Alex Gordon is someone I wrote about extensively a few weeks back. Kevin Kouzmanoff had right-shoulder surgery over the offseason and there’s some question about whether he’ll be around for opening day, but if healthy he’s going to be a solid third baseman again, despite playing in Petco. His second half was a mess, but the surgery should help fix that. Kouzmanoff has hit .282/.330/.488 on the road the past two years, even with that awful stretch when he first came into the league and his poor second half last year.

Rank Name           Team        PA   R HR RBI SB   AVG/ OBP/ SLG  Beta
11.  Mike Lowell    Red Sox    469  51 14  69  2  .272/.332/.442  0.85
12.  Mark Reynolds  D'backs    567  79 29  84  9  .260/.344/.506  0.90
13.  Troy Glaus     Cardinals  549  70 22  81  1  .257/.366/.459  1.04
14.  Adrian Beltre  Mariners   611  77 21  88  9  .271/.330/.453  0.92
15.  Ty Wigginton   Astros     459  56 19  69  4  .272/.335/.477  2.00
16.  Jorge Cantu    Marlins    583  67 20  79  4  .269/.326/.454  0.91
17.  Melvin Mora    Orioles    391  47 12  53  3  .271/.331/.437  0.84
18.  Chone Figgins  Angels     484  68  4  35 29  .263/.340/.352  0.80
19.  Carlos Guillen Tigers     535  72 14  64  9  .271/.349/.426  1.02
20.  Andy LaRoche   Pirates    330  43  8  37  4  .267/.359/.413  0.99

Part of Lowell’s problem last year was his hip; he’ll be ready in time for spring training, and Fenway has boosted his production since he arrived, so that projection may be a little low. With the increase in playing time and hitting in the middle of that lineup, expect those counting stats to be higher.

Mark Reynolds continues to put up solid lines for the year as a whole, but if you play in a head-to-head league, you’re going to have weeks at a time where you have to bury him on your bench. Consider this ranking to be higher for roto leagues, where these things even out more. Troy Glaus surprised me by rebounding despite moving from a hitter’s to a pitcher’s park, and PECOTA thinks he’s still got something left for 2009.

Adrian Beltre’s contract seems worth it now that it’s almost over, doesn’t it? Funny… the market continued to change and the prices of players less productive than Beltre continued to skyrocket. He’s not going to hit much more than the other options in front of him, but if your league happens to count defense, you’ll be in love.

Ty Wigginton’s forecast is bothersome. PECOTA thinks he’s going to hit, but also shows no confidence whatsoever in that assertion; check out that Beta. It’s the fifth-highest among all hitters, behind just Ryan Budde, Troy Patton, Stephen Holm, and Mike Rabelo. Why do I mention it? Because if you don’t have much faith in Wigginton, then you can skip to the next name on the list.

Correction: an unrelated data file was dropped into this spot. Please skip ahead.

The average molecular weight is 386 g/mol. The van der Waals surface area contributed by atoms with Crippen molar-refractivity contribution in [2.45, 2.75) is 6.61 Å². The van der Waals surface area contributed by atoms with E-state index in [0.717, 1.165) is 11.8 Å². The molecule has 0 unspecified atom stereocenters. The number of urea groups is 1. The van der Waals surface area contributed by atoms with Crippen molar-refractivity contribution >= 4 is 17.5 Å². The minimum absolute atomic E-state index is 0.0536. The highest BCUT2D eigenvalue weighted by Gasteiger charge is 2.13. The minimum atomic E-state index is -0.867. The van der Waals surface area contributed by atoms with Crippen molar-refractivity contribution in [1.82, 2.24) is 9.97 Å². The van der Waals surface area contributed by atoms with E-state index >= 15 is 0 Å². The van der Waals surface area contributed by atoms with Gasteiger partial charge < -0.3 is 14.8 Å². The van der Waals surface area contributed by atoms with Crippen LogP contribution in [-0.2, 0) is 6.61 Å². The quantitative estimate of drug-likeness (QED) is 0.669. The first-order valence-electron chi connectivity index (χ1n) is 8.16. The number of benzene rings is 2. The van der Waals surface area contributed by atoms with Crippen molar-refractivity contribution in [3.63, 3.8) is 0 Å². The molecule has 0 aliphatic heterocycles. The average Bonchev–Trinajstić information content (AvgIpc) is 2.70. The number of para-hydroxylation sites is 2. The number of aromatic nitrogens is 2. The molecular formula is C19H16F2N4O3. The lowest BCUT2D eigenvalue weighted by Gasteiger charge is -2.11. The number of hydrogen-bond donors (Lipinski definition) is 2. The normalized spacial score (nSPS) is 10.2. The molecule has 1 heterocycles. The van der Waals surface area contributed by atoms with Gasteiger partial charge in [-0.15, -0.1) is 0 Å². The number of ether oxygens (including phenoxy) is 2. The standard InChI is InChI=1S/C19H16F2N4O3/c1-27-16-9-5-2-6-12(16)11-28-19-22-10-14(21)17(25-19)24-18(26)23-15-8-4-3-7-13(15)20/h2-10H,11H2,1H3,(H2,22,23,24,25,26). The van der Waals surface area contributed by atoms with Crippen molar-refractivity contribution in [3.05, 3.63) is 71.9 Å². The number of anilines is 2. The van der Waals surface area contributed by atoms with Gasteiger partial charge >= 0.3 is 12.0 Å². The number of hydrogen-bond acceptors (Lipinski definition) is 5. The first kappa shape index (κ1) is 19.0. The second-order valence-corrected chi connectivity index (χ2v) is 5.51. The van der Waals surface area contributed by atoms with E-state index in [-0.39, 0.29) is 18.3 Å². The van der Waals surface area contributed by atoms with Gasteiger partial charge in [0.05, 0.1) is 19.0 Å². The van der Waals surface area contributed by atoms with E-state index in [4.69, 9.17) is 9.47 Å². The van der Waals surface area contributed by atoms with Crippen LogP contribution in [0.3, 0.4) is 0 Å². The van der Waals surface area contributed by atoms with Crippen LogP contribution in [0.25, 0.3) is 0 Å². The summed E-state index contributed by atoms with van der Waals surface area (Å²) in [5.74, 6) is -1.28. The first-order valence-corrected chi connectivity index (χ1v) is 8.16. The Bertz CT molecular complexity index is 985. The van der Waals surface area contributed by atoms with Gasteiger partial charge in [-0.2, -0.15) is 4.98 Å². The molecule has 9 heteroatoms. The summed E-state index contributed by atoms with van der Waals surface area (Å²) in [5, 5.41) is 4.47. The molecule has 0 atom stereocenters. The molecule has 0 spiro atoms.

Cantu isn’t a great option at first base, but at third he’s a solid back-of-the-list pick at the position, especially in deep leagues. He should be eligible at both, which is something to remember if you draft a brittle player at first base. Melvin Mora hit .285/.342/.483 last year, and ranked ninth in VORP for third baseman. Given that he’s 37 years old and has been much worse than that in the recent past, I have a hard time believing that he’ll do that well again, and PECOTA agrees.

Let me get this out of the way before someone yells at me for unfairly ranking Chone Figgins: If you need the steals and Figgins is on the board, rank him higher than this on your own lists. If you do not need the steals, then there’s nothing to see here, folks. PECOTA thinks that Figgins’ days as a useful hitter that steals a lot of bases are over, and it even threw up a pretty confident Beta to back up that assertion. If you’ve already picked your third baseman or if you missed out on all of the great ones and need some steals, he has his uses; otherwise, he’s lost some of his luster.

Carlos Guillen is probably a better real-life player than a fantasy one since he moved off of shortstop and over to third. He didn’t log any time at short in 2008, so he’s probably no longer eligible to play there, which severely limits his value. He’s hitting like a middle infielder at the corner; you could easily replace Guillen on the list with someone like Mark DeRosa.

Andy LaRoche has a low forecast, but if you’re at the point in the draft where you’re considering drafting him for his upside, then you may as well. Just don’t expect him to man third base for you out of the gate, especially since PECOTA thinks he’s going to slug like a backup catcher.

Just missing the list this time around: Bill Hall and Matt Gamel may both end up playing at third base for the Brewers. Based on PECOTA (.253/.332/.459 for Hall, .258/.325/.431 for Gamel) neither of the two is going to win you a league on their own, but whichever one ends up with the job will get plate appearances, and they could beat out some of the players at the back end of these rankings. The aforementioned Ian Stewart should be third-base eligible, even if Atkins is at the position full-time. Keep an eye on him in spring training to see if he lands a job elsewhere on the diamond, because you can just use him where you need him if he does. You have to embrace the Coors effect when you can, after all.

In addition to the just missed guys, third base is a position where multiple first basemen also have eligibility. Miguel Cabrera should still be a third baseman for at least one more season in many leagues; he’d rank fourth on this list. Kevin Youkilis is another player with eligibility at both; he’d probably come in around the Zimmerman/Gordon area. Chris Davis qualifies at third base as well, and with his power potential he could slide in ahead of Youkilis’ hypothetical ranking.

Thanks to Ben Lindbergh for data assistance.